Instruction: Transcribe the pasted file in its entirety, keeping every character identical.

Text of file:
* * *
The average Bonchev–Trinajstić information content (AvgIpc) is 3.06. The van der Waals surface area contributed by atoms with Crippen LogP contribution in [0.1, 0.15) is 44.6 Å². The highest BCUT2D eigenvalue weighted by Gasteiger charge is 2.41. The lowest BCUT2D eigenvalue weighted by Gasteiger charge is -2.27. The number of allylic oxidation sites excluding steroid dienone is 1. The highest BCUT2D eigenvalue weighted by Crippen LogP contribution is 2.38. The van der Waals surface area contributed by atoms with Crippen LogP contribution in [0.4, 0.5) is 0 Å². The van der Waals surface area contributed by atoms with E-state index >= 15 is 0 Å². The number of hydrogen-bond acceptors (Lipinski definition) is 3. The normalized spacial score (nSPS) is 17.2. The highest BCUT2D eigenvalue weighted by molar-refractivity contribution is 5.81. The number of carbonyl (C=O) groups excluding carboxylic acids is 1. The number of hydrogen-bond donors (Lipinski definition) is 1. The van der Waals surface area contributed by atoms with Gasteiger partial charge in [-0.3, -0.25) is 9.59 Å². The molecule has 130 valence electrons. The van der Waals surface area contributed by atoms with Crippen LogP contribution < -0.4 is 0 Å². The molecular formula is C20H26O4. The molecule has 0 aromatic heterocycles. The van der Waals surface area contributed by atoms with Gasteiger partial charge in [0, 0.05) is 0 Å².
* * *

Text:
The average Bonchev–Trinajstić information content (AvgIpc) is 3.06. The van der Waals surface area contributed by atoms with Crippen LogP contribution in [0.1, 0.15) is 44.6 Å². The highest BCUT2D eigenvalue weighted by Gasteiger charge is 2.41. The lowest BCUT2D eigenvalue weighted by Gasteiger charge is -2.27. The number of allylic oxidation sites excluding steroid dienone is 1. The highest BCUT2D eigenvalue weighted by Crippen LogP contribution is 2.38. The van der Waals surface area contributed by atoms with Crippen LogP contribution in [0.4, 0.5) is 0 Å². The van der Waals surface area contributed by atoms with E-state index >= 15 is 0 Å². The number of hydrogen-bond acceptors (Lipinski definition) is 3. The normalized spacial score (nSPS) is 17.2. The highest BCUT2D eigenvalue weighted by molar-refractivity contribution is 5.81. The number of carbonyl (C=O) groups excluding carboxylic acids is 1. The number of hydrogen-bond donors (Lipinski definition) is 1. The van der Waals surface area contributed by atoms with Gasteiger partial charge in [-0.3, -0.25) is 9.59 Å². The molecule has 130 valence electrons. The van der Waals surface area contributed by atoms with Crippen LogP contribution < -0.4 is 0 Å². The molecular formula is C20H26O4. The molecule has 0 aromatic heterocycles. The van der Waals surface area contributed by atoms with Gasteiger partial charge in [0, 0.05) is 0 Å².